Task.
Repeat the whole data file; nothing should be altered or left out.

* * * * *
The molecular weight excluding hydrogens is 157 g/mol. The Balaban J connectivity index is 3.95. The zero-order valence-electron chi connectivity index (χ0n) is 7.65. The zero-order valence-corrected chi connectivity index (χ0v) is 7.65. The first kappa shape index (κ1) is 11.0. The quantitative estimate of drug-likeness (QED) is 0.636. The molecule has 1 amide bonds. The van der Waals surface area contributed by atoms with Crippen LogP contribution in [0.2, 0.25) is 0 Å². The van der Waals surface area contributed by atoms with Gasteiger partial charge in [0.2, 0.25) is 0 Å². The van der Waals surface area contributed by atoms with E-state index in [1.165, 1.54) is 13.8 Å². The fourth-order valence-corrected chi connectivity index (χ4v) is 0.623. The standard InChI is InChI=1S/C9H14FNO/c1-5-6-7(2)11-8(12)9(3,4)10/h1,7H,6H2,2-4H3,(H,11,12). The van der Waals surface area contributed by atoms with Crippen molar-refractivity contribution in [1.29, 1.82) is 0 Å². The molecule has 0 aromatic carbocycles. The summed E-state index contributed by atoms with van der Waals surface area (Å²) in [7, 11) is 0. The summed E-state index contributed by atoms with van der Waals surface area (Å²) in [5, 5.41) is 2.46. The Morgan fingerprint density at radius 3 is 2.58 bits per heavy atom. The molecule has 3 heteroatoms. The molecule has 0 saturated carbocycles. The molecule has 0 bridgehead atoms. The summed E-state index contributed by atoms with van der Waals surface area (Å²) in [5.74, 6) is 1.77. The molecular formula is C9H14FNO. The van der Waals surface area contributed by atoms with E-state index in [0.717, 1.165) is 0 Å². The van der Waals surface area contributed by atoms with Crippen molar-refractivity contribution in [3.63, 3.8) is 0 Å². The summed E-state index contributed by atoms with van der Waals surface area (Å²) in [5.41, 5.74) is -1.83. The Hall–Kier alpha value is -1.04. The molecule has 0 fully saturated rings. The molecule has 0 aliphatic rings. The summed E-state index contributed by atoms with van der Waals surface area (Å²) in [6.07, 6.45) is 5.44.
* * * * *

The molecular weight excluding hydrogens is 157 g/mol. The Balaban J connectivity index is 3.95. The zero-order valence-electron chi connectivity index (χ0n) is 7.65. The zero-order valence-corrected chi connectivity index (χ0v) is 7.65. The first kappa shape index (κ1) is 11.0. The quantitative estimate of drug-likeness (QED) is 0.636. The molecule has 1 amide bonds. The van der Waals surface area contributed by atoms with Crippen LogP contribution in [0.2, 0.25) is 0 Å². The van der Waals surface area contributed by atoms with Gasteiger partial charge in [0.2, 0.25) is 0 Å². The van der Waals surface area contributed by atoms with E-state index in [1.165, 1.54) is 13.8 Å². The fourth-order valence-corrected chi connectivity index (χ4v) is 0.623. The standard InChI is InChI=1S/C9H14FNO/c1-5-6-7(2)11-8(12)9(3,4)10/h1,7H,6H2,2-4H3,(H,11,12). The van der Waals surface area contributed by atoms with Crippen molar-refractivity contribution in [1.29, 1.82) is 0 Å². The molecule has 0 aromatic carbocycles. The summed E-state index contributed by atoms with van der Waals surface area (Å²) in [7, 11) is 0. The summed E-state index contributed by atoms with van der Waals surface area (Å²) in [5, 5.41) is 2.46. The Morgan fingerprint density at radius 3 is 2.58 bits per heavy atom. The molecule has 3 heteroatoms. The molecule has 0 saturated carbocycles. The molecule has 0 bridgehead atoms. The summed E-state index contributed by atoms with van der Waals surface area (Å²) in [5.74, 6) is 1.77. The molecular formula is C9H14FNO. The van der Waals surface area contributed by atoms with E-state index in [0.717, 1.165) is 0 Å². The van der Waals surface area contributed by atoms with Crippen molar-refractivity contribution in [3.63, 3.8) is 0 Å². The summed E-state index contributed by atoms with van der Waals surface area (Å²) in [5.41, 5.74) is -1.83. The Hall–Kier alpha value is -1.04. The molecule has 0 fully saturated rings. The molecule has 0 aliphatic rings. The summed E-state index contributed by atoms with van der Waals surface area (Å²) in [6.07, 6.45) is 5.44.